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The difference between computer literacy and digital literacy

The pandemic has drastically changed schooling. Schools around the world were forced to close and switch to digital learning overnight.

So, why is it important for both students and teachers to possess digital literacy skills? 

Digital literacy helps students and educators safely navigate digital environments. And it goes beyond just knowing how to use a computer and digital tools.

Of course, having computer skills, in general, is essential for everyone in the 21st century. However, possessing digital skills or having computer literacy is not the same as being digitally literate.

It’s a mistake to assume that exposure to digital tools and technologies automatically equates to the knowledge of how to use these effectively.

In this blog post, we’ll cover some of the key differences between computer literacy and digital literacy.  

digital literacy quiz

Technical proficiency ≠ digital literacy

Our students are tech-savvy digital natives. They know their way around a tablet, smartphone and laptop better than most. More often than not, they know how to do a voice search on an iPad, share selfies on Instagram, play a video game and send a GIF on WhatsApp.

But what they lack is the knowledge of how to use these digital tools and technologies to communicate and achieve their learning goals.

Some examples of digital skills vs. digital literacies include the following:

Digital Skills

Digital Literacy

Sending an email, DM or text.

The ability to judge the appropriate digital channel for online communication with peers, teachers and parents.

Using Microsoft Office/Google G Suite.

The ability to:

  • Articulate the benefits and drawbacks of each tool.
  • Critically evaluate which is most effective for the project at hand.  

Tweeting, posting to Facebook, uploading a video to YouTube, adding to a Snapchat story and posting a photo to Instagram.

The ability to navigate social media safely, in order to:

  • Protect their reputation by determining what private content is safe/appropriate to share.
  • Recognize bots.
  • Spot bias, prejudice and hate propaganda.
  • Identify cyberstalking and harassment.

Conducting a Google search.

The ability to effectively use online search as a research tool, including:

  • Picking the right search terms.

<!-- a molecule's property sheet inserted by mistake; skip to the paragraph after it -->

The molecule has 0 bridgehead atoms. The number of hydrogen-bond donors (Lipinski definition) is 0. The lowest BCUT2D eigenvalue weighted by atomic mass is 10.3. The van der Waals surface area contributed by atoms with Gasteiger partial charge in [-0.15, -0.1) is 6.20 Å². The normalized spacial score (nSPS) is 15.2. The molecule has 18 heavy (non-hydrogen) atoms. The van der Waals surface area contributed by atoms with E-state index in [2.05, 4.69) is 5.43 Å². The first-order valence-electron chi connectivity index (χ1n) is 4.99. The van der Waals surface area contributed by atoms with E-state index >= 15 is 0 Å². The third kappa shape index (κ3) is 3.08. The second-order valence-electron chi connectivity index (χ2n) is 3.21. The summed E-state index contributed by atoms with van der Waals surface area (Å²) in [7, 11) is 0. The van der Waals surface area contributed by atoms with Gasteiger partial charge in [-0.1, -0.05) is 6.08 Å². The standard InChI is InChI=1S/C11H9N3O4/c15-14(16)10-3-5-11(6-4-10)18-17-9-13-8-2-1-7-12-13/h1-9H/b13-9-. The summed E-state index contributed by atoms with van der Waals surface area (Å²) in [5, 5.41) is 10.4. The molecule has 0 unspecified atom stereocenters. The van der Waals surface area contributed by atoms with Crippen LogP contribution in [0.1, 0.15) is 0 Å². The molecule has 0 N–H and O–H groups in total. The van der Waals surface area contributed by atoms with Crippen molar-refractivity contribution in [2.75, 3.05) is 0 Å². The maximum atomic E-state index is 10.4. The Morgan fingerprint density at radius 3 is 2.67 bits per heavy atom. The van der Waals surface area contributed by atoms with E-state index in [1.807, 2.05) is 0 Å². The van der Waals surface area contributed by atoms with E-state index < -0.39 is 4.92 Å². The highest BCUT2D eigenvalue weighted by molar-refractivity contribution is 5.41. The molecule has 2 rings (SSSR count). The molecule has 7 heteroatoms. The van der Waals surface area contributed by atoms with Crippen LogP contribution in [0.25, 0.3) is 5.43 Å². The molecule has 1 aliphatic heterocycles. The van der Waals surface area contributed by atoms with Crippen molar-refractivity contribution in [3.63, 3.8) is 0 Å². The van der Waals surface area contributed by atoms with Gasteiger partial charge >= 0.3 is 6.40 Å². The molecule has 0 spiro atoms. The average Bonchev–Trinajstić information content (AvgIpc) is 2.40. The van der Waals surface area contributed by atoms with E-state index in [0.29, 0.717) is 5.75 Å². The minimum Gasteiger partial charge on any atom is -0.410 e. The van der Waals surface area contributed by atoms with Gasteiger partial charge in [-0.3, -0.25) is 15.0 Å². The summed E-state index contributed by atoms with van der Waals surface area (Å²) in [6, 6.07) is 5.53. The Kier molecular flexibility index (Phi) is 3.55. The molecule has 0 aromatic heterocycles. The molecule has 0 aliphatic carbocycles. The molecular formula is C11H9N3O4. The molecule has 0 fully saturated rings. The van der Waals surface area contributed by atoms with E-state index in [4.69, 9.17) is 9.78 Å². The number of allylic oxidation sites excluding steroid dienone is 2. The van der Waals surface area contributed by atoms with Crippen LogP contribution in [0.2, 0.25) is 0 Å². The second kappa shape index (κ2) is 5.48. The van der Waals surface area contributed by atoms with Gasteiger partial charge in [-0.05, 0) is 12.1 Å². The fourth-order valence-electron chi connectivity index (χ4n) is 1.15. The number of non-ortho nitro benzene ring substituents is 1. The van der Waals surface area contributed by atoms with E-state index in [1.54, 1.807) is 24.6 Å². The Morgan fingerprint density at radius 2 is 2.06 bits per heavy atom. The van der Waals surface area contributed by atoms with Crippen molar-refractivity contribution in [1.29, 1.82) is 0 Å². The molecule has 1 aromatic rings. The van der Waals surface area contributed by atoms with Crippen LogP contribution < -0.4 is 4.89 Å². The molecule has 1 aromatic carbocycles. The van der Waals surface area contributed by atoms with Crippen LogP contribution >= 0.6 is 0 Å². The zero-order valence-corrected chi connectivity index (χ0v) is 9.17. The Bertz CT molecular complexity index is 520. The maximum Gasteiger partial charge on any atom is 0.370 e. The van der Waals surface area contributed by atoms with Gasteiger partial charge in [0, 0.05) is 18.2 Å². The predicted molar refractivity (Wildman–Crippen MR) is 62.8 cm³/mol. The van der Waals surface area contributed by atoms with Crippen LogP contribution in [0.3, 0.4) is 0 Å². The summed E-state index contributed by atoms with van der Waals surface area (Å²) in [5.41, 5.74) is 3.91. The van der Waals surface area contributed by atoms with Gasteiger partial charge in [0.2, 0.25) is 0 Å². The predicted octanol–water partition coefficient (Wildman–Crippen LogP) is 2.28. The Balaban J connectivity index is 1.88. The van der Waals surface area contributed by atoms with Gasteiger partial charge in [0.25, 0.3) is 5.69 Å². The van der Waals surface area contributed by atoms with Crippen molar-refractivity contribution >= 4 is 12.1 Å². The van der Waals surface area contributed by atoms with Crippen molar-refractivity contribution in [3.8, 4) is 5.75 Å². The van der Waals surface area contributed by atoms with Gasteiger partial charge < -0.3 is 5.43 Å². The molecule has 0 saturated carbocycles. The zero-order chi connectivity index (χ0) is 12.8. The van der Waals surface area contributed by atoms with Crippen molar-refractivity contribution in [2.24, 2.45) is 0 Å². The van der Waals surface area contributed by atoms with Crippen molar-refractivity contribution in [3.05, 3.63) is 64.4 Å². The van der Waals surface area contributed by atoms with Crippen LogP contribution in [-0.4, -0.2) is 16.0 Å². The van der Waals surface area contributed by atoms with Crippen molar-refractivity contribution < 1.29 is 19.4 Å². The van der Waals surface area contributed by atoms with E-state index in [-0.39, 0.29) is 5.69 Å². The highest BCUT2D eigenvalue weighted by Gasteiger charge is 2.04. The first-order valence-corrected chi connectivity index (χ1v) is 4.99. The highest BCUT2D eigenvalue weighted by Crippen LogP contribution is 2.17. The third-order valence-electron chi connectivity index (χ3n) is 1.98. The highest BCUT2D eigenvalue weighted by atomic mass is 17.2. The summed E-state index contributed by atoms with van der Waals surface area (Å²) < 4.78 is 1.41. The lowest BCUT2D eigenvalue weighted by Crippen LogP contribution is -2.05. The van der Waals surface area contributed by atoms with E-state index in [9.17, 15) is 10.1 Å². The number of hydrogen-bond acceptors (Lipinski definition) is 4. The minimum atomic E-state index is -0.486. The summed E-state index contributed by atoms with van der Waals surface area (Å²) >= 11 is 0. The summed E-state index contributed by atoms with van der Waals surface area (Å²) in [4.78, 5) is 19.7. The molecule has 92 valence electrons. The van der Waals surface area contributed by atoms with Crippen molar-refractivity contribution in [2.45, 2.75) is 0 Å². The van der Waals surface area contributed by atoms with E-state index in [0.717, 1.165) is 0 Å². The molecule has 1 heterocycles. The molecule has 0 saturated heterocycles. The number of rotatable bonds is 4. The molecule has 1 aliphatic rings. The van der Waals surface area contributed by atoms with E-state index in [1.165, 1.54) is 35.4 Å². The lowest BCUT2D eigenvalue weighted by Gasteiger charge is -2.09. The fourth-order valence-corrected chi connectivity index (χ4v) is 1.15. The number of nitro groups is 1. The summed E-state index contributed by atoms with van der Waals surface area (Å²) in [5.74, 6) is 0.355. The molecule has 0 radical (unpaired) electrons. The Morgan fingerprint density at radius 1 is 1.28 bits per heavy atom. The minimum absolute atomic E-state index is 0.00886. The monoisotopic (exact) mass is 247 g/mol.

• Evaluating results based on cues such as web addresses.
  • Tracking information to a reasonable source.
  • Assessing tone, style, audience, bias and purpose to determine the credibility of information.

Our students not only need to be proficient in how to use digital technologies – but they also require you to work proactively to embed digital literacies into your curriculum.

Without this, they cannot be truly digitally literate, defined by the American Library Association as “the ability to use information and communication technologies to find, evaluate, create, and communicate information, requiring both cognitive and technical skills.”

Students need to think about media and the messages they get daily critically. The ability to weed out fake news, for example, will be a crucial 21st-century skill.

We need to give our students the tools and skills required to process the vast amounts of information they’re exposed to each day.

digital literacy lesson plan

One  Digital Literacy Impact Study showed that learners with a solid grounding in digital literacy have a competitive advantage in the workforce.

Because digital literacy is so essential not only to our students’ academic and future career success but also their ability to participate in modern society, teaching digital literacy is quickly becoming a critical part of the curriculum at the K-8 level.

In short: if digital literacies haven’t yet become a core component of your classroom learning experience, it’s time to rethink your teaching strategy.


digital literacy course

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